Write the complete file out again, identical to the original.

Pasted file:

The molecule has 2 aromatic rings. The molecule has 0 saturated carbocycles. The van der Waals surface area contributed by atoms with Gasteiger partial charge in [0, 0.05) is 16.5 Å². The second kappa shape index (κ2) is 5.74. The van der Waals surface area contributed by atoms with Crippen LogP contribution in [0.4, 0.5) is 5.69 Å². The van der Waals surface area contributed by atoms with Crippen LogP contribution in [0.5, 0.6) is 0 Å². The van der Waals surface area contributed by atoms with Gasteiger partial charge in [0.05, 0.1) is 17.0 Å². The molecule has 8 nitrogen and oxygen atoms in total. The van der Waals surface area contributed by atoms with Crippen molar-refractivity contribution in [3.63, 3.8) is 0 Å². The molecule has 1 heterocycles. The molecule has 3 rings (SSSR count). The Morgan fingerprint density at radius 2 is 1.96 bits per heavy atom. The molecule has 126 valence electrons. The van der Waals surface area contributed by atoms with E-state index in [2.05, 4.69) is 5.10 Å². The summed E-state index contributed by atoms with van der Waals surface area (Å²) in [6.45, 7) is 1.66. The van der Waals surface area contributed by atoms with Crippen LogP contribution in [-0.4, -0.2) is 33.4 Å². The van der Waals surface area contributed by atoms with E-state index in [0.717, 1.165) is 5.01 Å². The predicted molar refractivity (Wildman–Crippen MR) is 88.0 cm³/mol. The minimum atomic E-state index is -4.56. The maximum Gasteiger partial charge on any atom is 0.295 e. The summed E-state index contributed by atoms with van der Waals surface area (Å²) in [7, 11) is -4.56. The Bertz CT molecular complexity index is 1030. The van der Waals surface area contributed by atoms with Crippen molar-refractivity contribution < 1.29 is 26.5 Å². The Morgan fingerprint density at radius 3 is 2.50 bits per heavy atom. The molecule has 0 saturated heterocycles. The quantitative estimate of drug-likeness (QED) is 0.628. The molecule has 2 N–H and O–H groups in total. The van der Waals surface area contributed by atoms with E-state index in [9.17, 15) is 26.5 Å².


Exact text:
The molecule has 2 aromatic rings. The molecule has 0 saturated carbocycles. The van der Waals surface area contributed by atoms with Gasteiger partial charge in [0, 0.05) is 16.5 Å². The second kappa shape index (κ2) is 5.74. The van der Waals surface area contributed by atoms with Crippen LogP contribution in [0.4, 0.5) is 5.69 Å². The van der Waals surface area contributed by atoms with Crippen LogP contribution in [0.5, 0.6) is 0 Å². The van der Waals surface area contributed by atoms with Gasteiger partial charge in [0.05, 0.1) is 17.0 Å². The molecule has 8 nitrogen and oxygen atoms in total. The van der Waals surface area contributed by atoms with Crippen molar-refractivity contribution in [3.63, 3.8) is 0 Å². The molecule has 1 heterocycles. The molecule has 3 rings (SSSR count). The Morgan fingerprint density at radius 2 is 1.96 bits per heavy atom. The molecule has 126 valence electrons. The van der Waals surface area contributed by atoms with E-state index in [2.05, 4.69) is 5.10 Å². The summed E-state index contributed by atoms with van der Waals surface area (Å²) in [6.45, 7) is 1.66. The van der Waals surface area contributed by atoms with Crippen LogP contribution in [-0.4, -0.2) is 33.4 Å². The van der Waals surface area contributed by atoms with E-state index in [0.717, 1.165) is 5.01 Å². The predicted molar refractivity (Wildman–Crippen MR) is 88.0 cm³/mol. The minimum atomic E-state index is -4.56. The maximum Gasteiger partial charge on any atom is 0.295 e. The summed E-state index contributed by atoms with van der Waals surface area (Å²) in [7, 11) is -4.56. The Bertz CT molecular complexity index is 1030. The van der Waals surface area contributed by atoms with Crippen molar-refractivity contribution < 1.29 is 26.5 Å². The Morgan fingerprint density at radius 3 is 2.50 bits per heavy atom. The molecule has 0 saturated heterocycles. The quantitative estimate of drug-likeness (QED) is 0.628. The molecule has 2 N–H and O–H groups in total. The van der Waals surface area contributed by atoms with E-state index in [9.17, 15) is 26.5 Å².